I created this forum to discuss the Engineering Q-Vectors (New Math Construct) by Robert Distinti.
For the beginning, make sure to watch the introduction video:
emv049: Introduction to the New Math Construct
http://youtu.be/BiyX1v04oqI
So what do you think about it?
I'm very curious about the improvements of the mathematically description of the ether/particle coupling.
Getting started: Engineering Q-Vectors (New Math Construct)
- SebastianG
- Site Admin
- Posts: 196
- Joined: Fri Sep 14, 2012 2:50 am
- Location: Germany
- SebastianG
- Site Admin
- Posts: 196
- Joined: Fri Sep 14, 2012 2:50 am
- Location: Germany
Re: Getting started: New Math Construct
Here is the playlist for the Distinti University Videos about engineering Q-Vectors:
http://www.youtube.com/playlist?list=PL ... ITF-5ZcOsX
http://www.youtube.com/playlist?list=PL ... ITF-5ZcOsX
Re: Getting started: Engineering Q-Vectors (New Math Constru
Hi Robert,
In one of your more recent videos you mentioned that science doesn't really know what “i”, the imaginary number, is. If that is true, it is the fault of mathematicians for not educating. This subject came up in an advanced linear algebra class in grad school. Here are the facts according to an algebraist( the professor, not me).
The imaginary numbers are not numbers but a set of ordered pairs(vectors) of numbers with a special type of multiplication. C is R2. The “i” is there to remind us how to do that multiplication. “i” is not the square root of -1. If it were, you could prove that 1 = -1.
Like so:
-1 = i*i = (-1)^(1/2) * (-1)^(1/2) = (-1)^(2/2) = 1^(1/2) = 1
Hopefully this is one less thing for you to worry about.
One other unrelated fact that is not widely taught . The cross product only exists in 2, 3, and 7 dimensions.
Looking forward to seeing the Q algebra in action.
Frank
In one of your more recent videos you mentioned that science doesn't really know what “i”, the imaginary number, is. If that is true, it is the fault of mathematicians for not educating. This subject came up in an advanced linear algebra class in grad school. Here are the facts according to an algebraist( the professor, not me).
The imaginary numbers are not numbers but a set of ordered pairs(vectors) of numbers with a special type of multiplication. C is R2. The “i” is there to remind us how to do that multiplication. “i” is not the square root of -1. If it were, you could prove that 1 = -1.
Like so:
-1 = i*i = (-1)^(1/2) * (-1)^(1/2) = (-1)^(2/2) = 1^(1/2) = 1
Hopefully this is one less thing for you to worry about.
One other unrelated fact that is not widely taught . The cross product only exists in 2, 3, and 7 dimensions.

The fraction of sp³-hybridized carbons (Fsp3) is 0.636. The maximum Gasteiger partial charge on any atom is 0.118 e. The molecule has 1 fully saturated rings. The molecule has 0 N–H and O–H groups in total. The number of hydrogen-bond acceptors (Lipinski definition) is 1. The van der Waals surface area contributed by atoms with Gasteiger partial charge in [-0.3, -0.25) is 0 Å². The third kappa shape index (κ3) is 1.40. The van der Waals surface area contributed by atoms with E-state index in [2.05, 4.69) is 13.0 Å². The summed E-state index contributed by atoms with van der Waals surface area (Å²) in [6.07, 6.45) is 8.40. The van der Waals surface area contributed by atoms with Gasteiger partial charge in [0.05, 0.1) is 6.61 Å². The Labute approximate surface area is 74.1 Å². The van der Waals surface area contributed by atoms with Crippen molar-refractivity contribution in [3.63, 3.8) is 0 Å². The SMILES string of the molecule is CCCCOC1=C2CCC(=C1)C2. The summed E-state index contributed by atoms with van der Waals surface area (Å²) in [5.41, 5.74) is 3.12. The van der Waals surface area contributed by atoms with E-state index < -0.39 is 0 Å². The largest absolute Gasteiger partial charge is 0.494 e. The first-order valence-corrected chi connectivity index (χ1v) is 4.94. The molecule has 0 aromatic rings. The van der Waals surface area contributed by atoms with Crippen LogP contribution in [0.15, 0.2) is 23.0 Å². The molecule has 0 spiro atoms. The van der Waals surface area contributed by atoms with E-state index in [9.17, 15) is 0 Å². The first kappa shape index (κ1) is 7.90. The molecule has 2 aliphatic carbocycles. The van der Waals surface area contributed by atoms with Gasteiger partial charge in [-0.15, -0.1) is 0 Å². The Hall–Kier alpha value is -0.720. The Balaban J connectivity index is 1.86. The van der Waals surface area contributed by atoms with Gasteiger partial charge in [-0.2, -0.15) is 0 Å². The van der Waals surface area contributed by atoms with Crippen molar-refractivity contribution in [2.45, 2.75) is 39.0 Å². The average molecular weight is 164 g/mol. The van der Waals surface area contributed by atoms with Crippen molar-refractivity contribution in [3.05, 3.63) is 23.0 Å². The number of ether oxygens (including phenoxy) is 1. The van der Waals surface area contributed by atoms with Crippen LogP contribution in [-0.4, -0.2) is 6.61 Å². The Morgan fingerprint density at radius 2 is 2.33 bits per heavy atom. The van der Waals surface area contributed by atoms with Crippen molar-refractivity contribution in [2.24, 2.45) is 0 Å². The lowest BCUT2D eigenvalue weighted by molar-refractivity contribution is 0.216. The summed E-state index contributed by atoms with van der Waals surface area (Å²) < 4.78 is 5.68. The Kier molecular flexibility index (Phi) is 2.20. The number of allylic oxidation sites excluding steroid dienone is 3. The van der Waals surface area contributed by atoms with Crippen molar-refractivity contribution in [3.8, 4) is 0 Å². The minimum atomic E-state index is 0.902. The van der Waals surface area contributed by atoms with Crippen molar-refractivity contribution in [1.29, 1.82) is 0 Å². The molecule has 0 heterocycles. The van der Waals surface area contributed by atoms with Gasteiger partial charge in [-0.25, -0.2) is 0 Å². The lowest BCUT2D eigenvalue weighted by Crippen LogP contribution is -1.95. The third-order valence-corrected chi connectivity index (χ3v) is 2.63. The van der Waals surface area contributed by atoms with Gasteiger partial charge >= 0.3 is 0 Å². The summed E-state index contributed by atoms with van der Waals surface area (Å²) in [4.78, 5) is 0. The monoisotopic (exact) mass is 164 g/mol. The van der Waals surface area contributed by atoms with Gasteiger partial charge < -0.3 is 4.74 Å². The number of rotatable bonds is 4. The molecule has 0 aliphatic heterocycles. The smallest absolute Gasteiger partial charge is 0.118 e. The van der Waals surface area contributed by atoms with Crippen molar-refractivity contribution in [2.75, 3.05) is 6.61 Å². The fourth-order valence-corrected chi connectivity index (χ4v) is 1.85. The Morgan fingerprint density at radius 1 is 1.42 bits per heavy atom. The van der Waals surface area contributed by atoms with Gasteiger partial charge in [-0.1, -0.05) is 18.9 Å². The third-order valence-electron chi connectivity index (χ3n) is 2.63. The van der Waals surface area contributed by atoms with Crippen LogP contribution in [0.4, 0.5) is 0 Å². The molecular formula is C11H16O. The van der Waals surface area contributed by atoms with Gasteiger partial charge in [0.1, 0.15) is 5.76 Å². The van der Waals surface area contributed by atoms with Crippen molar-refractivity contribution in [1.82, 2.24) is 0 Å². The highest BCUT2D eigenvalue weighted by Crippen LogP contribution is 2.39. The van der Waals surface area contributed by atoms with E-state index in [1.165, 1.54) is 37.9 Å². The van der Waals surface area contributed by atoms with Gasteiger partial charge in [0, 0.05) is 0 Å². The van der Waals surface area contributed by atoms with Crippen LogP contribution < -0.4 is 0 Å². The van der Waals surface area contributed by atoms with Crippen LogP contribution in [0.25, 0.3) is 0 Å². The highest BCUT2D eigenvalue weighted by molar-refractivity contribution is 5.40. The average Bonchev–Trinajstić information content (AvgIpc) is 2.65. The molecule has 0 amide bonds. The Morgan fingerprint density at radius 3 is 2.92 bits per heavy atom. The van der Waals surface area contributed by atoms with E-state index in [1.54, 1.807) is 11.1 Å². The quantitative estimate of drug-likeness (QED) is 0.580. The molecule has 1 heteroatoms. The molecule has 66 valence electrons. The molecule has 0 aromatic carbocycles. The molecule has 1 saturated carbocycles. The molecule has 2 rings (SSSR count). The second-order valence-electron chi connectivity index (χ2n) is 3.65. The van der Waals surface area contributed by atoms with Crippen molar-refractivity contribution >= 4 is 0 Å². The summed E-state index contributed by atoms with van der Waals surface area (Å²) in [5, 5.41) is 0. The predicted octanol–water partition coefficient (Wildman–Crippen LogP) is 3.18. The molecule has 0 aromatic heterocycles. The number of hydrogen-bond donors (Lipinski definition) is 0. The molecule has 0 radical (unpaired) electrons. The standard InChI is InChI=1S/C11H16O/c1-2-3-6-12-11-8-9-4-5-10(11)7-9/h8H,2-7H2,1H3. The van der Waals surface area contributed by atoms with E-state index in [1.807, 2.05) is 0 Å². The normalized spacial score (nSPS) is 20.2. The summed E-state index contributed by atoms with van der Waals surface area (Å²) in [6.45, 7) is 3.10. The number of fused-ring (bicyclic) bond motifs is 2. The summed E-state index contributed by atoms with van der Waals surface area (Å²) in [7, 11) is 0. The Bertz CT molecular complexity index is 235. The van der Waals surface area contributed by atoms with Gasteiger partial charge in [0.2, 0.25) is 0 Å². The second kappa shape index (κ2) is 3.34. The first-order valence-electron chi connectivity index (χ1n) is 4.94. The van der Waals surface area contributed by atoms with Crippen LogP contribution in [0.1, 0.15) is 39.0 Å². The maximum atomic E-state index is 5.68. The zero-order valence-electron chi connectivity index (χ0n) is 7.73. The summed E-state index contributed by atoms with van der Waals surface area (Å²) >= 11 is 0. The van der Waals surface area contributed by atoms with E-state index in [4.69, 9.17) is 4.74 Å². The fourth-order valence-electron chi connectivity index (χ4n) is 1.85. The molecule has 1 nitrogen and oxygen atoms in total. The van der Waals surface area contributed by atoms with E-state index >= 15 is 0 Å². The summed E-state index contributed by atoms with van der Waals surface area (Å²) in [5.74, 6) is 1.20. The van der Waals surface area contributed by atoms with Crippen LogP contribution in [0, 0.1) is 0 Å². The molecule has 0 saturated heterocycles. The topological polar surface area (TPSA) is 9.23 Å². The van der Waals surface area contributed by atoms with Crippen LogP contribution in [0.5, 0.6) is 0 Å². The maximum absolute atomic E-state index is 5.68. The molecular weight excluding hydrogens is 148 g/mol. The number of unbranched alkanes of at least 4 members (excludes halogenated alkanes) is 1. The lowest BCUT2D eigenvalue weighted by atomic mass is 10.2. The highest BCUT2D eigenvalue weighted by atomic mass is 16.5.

Looking forward to seeing the Q algebra in action.
Frank
Re: Getting started: Engineering Q-Vectors (New Math Constru
Hi Frank,
Thank you for bringing this to my attention.
I would have to disagree with the notion that "i' is not the square root of -1 -- see Note 1 below. Also the derivation presented has a slight fault -- explained in note 2.
Note 1
Electronic circuits become resonant when the roots of the equation become complex; the quadratic formula which is often used
x=(-b +/- sqrt(b^2-4ac))/2a
when 4ac>b^2 the roots become complex and a circuit becomes resonant or bridges begin to vibrate etc.
Also, the derivation of Euler's equation e^(i*theta)=cos(theta)+i*sin(theta) follows the simple infinite series expansion of e using the definition that i=sqrt(-1)
-- there are many other examples.
Note 2: The equation that your professor used tries to say the following are equal (shown as functions for clarity)
square(sqrt(-1))=sqrt(square(-1))
This is problematic because the square function is non-invertible by definition, this causes the order of operation to matter
In other words, the square(2) and square(-2) both result in 4; therefore, because 4 contains no other information, the reciprocal process (sqrt) defaults to 2 by convention (this is cause of the non-invertiblity)
On the other hand, the sqrt function is invertible because sqrt(-2) and sqrt(2) have two different answers (i1.414 and 1.414) which allows the reciprocal process to restore the correct answer.
because one of the processes is not invertible, the order of operation is important.
Ironically, the problem is not with the sqrt(-1), the problem is with the square(-1)
This does not prove that sqrt(-1) is not a number, it just shows that the classical arithmetic definition of exponentiation loses information.
Note 3: I agree, the correct solution is to replace the old 'non-dimensional" arithmetic representations with vectors. This is the solution offered by Q-algebra.
In later videos, you will see that the AB matrix follows the behavior of complex numbers without the need to define sqrt(-1)
Note4: